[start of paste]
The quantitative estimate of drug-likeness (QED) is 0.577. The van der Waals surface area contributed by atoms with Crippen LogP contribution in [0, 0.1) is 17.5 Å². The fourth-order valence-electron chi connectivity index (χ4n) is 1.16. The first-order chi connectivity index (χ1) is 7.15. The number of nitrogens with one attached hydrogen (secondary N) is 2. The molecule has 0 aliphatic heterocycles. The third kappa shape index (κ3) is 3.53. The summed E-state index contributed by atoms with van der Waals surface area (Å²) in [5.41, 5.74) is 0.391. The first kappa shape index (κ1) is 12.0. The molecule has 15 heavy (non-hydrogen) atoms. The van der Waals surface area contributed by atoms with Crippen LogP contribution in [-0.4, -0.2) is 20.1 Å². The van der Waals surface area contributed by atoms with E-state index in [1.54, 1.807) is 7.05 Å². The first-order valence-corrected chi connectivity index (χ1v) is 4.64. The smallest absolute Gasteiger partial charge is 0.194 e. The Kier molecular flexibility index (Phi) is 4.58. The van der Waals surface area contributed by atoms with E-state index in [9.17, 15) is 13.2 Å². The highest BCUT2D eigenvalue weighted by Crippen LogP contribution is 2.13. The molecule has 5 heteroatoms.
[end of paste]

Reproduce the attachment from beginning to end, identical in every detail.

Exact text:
The quantitative estimate of drug-likeness (QED) is 0.577. The van der Waals surface area contributed by atoms with Crippen LogP contribution in [0, 0.1) is 17.5 Å². The fourth-order valence-electron chi connectivity index (χ4n) is 1.16. The first-order chi connectivity index (χ1) is 7.15. The number of nitrogens with one attached hydrogen (secondary N) is 2. The molecule has 0 aliphatic heterocycles. The third kappa shape index (κ3) is 3.53. The summed E-state index contributed by atoms with van der Waals surface area (Å²) in [5.41, 5.74) is 0.391. The first kappa shape index (κ1) is 12.0. The molecule has 15 heavy (non-hydrogen) atoms. The van der Waals surface area contributed by atoms with Crippen LogP contribution in [-0.4, -0.2) is 20.1 Å². The van der Waals surface area contributed by atoms with E-state index in [1.54, 1.807) is 7.05 Å². The first-order valence-corrected chi connectivity index (χ1v) is 4.64. The smallest absolute Gasteiger partial charge is 0.194 e. The Kier molecular flexibility index (Phi) is 4.58. The van der Waals surface area contributed by atoms with E-state index in [9.17, 15) is 13.2 Å². The highest BCUT2D eigenvalue weighted by Crippen LogP contribution is 2.13. The molecule has 5 heteroatoms.